NEW YORK Larger online ads perform better in communicating brand attributes, according to a recent study commissioned by the Interactive Advertising Bureau.
The Cross Media Optimization Study, conducted by Rex Briggs of Marketing Evolution, looked at the ad campaign for the launch of McDonald's Grilled Chicken Flatbread Sandwich to determine the impact of individual ad sizes. It also examined the incremental effect of each format in conjunction with and over TV advertising in influencing the fast-food marketer's branding goals.
The study found that the largest lift in consumer awareness of each brand attribute—new, exciting, different and combination of great flavors—came from the use of the transitional ad, a 30-second, large-size superstitial that plays as consumers go between Web pages. Other online ad formats included in the study included banners, skyscrapers, boxes and rectangles.
The rise was most notable in the case of "exciting," where the transitional ad outperformed the other ad sizes, as well as TV in achieving awareness goals. The ad received a 16 percent incremental lift in consumer response to "The McDonald's Flatbread Sandwich is 'exciting,'" after exposure to the transitional unit, versus 7 percent after viewing the TV spot and 3.5 percent after seeing all other formats.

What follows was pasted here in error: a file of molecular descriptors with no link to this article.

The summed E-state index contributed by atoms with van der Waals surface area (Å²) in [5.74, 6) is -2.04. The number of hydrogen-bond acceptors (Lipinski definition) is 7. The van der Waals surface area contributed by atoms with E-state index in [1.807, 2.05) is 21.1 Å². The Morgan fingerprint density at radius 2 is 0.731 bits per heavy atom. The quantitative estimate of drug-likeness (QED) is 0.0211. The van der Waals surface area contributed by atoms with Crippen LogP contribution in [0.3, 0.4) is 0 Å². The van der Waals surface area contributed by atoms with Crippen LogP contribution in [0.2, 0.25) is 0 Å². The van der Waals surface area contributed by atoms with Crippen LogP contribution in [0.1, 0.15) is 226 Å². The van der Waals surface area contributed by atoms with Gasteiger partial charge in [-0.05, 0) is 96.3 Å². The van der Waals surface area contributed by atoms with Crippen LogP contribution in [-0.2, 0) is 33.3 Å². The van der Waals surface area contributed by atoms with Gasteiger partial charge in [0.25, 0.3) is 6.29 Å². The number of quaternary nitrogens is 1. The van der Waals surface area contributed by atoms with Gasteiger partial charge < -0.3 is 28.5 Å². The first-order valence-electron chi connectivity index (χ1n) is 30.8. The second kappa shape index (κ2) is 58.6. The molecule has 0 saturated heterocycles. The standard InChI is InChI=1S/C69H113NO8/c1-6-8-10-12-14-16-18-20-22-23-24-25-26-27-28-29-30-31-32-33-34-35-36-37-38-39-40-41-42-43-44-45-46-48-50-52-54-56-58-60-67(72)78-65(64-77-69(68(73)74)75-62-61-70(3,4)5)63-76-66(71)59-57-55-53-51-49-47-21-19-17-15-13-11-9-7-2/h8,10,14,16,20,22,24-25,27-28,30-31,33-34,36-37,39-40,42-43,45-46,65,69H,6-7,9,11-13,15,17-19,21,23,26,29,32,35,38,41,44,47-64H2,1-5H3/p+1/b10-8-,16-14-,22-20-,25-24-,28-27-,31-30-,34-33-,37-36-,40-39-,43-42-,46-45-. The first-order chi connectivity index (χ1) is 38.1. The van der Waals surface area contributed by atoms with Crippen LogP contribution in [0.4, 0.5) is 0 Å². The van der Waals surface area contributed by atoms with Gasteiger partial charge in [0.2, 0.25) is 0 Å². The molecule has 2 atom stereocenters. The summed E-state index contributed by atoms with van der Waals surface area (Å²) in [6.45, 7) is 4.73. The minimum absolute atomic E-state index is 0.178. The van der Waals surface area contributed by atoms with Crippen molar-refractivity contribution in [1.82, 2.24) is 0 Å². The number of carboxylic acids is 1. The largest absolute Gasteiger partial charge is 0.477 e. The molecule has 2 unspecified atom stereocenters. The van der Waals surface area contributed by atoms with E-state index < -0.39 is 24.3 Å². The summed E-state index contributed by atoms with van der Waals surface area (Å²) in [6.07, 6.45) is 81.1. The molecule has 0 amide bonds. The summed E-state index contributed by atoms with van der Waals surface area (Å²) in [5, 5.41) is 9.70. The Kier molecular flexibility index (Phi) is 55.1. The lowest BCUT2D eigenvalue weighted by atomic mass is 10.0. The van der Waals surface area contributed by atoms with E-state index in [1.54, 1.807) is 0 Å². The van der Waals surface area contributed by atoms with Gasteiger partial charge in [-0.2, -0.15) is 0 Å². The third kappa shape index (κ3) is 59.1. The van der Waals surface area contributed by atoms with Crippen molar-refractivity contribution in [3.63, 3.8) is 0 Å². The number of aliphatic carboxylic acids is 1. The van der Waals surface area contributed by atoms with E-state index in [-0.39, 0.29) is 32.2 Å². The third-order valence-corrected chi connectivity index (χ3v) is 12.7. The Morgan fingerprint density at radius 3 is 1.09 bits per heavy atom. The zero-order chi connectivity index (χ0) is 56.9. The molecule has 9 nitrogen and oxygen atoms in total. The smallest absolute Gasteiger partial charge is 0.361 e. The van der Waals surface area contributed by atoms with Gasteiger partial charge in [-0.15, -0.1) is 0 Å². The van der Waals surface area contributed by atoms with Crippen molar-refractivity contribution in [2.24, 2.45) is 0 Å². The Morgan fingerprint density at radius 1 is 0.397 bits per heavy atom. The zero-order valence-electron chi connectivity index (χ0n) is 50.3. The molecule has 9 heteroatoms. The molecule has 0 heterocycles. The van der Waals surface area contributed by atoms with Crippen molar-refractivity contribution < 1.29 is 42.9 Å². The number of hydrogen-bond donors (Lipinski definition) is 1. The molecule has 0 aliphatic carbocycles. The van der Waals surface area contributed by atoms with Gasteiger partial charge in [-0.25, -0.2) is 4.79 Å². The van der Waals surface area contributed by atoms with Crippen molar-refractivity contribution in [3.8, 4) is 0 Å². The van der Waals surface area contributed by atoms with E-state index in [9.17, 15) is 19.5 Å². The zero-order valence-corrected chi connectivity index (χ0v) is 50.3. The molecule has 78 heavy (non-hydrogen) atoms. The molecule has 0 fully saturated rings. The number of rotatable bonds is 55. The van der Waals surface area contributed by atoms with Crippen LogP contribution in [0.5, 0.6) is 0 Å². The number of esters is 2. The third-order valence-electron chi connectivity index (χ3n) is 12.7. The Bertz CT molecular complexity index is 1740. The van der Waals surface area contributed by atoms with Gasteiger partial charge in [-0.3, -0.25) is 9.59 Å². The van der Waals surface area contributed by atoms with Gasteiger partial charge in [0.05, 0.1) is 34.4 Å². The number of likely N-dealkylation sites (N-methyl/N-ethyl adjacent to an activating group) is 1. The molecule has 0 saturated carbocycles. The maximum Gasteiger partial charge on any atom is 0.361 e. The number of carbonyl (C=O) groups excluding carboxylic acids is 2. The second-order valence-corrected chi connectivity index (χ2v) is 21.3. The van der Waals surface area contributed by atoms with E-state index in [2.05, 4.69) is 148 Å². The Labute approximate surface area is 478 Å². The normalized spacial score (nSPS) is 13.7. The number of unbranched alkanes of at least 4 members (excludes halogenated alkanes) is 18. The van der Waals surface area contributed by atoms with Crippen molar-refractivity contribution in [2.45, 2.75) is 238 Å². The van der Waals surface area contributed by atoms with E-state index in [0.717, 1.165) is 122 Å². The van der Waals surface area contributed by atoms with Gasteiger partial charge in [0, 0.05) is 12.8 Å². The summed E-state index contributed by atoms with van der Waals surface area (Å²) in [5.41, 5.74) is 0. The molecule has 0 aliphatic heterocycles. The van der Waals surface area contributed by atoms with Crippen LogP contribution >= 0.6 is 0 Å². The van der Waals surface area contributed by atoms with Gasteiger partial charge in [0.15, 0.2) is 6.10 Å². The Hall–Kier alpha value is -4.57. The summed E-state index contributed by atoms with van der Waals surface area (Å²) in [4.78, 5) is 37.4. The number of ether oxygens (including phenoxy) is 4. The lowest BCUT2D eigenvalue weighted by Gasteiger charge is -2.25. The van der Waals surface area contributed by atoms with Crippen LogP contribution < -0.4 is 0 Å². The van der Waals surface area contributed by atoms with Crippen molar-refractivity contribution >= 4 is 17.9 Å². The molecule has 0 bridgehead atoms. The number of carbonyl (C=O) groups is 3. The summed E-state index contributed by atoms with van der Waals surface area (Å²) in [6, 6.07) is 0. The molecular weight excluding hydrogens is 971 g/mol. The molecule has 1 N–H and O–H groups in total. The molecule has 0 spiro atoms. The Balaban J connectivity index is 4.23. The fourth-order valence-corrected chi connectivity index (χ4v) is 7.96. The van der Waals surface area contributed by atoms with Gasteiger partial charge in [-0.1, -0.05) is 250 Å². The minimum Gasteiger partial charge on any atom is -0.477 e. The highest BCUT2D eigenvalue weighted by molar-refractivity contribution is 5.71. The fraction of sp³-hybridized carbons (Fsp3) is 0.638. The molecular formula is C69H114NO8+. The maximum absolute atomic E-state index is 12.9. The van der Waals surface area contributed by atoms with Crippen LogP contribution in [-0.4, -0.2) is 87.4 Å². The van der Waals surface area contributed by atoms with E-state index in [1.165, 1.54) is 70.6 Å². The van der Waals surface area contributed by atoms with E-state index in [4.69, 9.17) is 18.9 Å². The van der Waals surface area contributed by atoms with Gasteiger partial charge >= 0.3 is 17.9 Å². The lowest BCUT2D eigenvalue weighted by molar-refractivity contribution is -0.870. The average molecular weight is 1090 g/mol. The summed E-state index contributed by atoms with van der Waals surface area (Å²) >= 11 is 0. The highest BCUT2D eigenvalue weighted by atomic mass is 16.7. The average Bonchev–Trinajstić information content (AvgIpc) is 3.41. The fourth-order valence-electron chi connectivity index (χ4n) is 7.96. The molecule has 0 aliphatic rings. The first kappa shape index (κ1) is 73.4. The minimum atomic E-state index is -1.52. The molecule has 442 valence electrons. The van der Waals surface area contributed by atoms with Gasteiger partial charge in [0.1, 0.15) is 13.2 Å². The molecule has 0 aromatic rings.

The transitional ad also received a significant lift for "combination of great flavors": 9 percent compared to 7 percent for TV and 3.5 percent for all other formats. TV scored an 8 percent incremental lift in consumer response to "The McDonald's Flatbread Sandwich is 'new,'" after exposure to the spot, compared to 4 percent for the transitional ad and 1 percent for all other formats.
And the transitional ad and TV spot each represented about a 6 percent lift for "different." All other online ad formats: about 3 percent.
Last year, the IAB conducted a study that found that online advertising in combination with offline significantly increased the product image of McDonald's Grilled Chicken Flatbread Sandwich over offline advertising only [IQ Daily Briefing, Oct. 29, 2002].